In PKAL-sponsored events over the years, participants have reflected on how the character of their community affects the process of planning, building, and sustaining strong programs.

  • What matters - A PKAL essay
    Planning, leadership and community
    - Adapted from PKAL Volume I - What Works: Building Natural Science Communities
    The process of reaching a campus consensus on the shape of programs and/or spaces for the future of undergraduate STEM programs in itself can create a healthy community, one that is informed about, sympathetic with, and supportive of, a strong science program.

  • What works - A PKAL essay
    K-12 science teacher: partners in community
    - Adapted from PKAL Volume I - What Works: Building Natural Science Communities
    College faculty should recognize that their students are bridges that link their world to the high schools: high school teachers pass students on to college, and many of those same students prepare in college for careers as teachers. The natural science community bridges the gap between levels of schooling.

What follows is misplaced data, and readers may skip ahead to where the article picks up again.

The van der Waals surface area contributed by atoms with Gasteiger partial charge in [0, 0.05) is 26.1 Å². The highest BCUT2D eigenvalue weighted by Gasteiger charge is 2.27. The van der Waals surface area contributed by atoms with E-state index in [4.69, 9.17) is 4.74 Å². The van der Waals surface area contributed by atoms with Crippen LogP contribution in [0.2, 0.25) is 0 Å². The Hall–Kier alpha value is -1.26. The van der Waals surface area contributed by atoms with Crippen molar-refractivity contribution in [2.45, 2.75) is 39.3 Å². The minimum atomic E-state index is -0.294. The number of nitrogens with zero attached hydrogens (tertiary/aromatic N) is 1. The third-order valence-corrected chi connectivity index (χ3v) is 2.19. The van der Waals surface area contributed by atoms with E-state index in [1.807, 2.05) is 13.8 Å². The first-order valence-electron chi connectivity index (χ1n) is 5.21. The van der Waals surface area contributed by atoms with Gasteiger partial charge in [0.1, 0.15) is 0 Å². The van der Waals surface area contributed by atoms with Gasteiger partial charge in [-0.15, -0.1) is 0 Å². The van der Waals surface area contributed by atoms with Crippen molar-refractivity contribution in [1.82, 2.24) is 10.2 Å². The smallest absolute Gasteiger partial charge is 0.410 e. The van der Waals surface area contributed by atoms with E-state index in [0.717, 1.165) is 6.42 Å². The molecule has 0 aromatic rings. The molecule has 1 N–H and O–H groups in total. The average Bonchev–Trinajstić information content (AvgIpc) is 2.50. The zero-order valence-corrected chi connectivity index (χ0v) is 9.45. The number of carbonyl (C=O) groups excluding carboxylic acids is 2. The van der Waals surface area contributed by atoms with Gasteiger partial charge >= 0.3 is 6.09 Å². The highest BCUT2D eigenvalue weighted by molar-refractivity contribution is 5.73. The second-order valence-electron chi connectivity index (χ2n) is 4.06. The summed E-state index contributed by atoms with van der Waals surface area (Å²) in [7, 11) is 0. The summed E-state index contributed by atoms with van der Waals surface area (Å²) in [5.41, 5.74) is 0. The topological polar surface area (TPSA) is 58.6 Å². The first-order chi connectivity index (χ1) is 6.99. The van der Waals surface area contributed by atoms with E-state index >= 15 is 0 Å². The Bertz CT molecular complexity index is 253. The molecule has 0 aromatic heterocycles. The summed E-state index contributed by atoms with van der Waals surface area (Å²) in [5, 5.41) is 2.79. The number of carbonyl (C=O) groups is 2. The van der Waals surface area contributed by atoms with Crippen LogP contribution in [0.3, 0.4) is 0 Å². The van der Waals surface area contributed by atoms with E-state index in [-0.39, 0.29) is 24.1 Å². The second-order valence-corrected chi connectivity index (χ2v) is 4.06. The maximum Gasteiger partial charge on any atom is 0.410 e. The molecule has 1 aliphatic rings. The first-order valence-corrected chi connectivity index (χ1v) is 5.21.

• What matters - An essay
    Science across the curriculum - The Binghamton Story
    - Albert H. Tricomi, Distinguished Teaching Professor - Binghamton University, State University of New York
    In 1996, Binghamton University inaugurated its first General Education Program for all students. The process of discussing and approving requirements for this program had an immediate and a lasting effect on how students on our campus experience learning in mathematics and science.

  • What works: A PKAL report
    Leaders: lessons learned
    - From the March 2004 PKAL Steering Committee Meeting at Bryn Mawr College/Villanova Conference Center
    The new PKAL steering committee, together with advisors and staff, met to distill their experiences as leaders, establishing a foundation for a more intense focus on leadership development.

  • What Works: A PKAL resource
    Perspectives on faculty leadership from the 2003 PKAL Assemblies
    The key essay captures insights from the 2003 PKAL assemblies (all chaired by F21 members) about "what works" as faculty take responsibility for tackling specific leadership agendas for their campus community.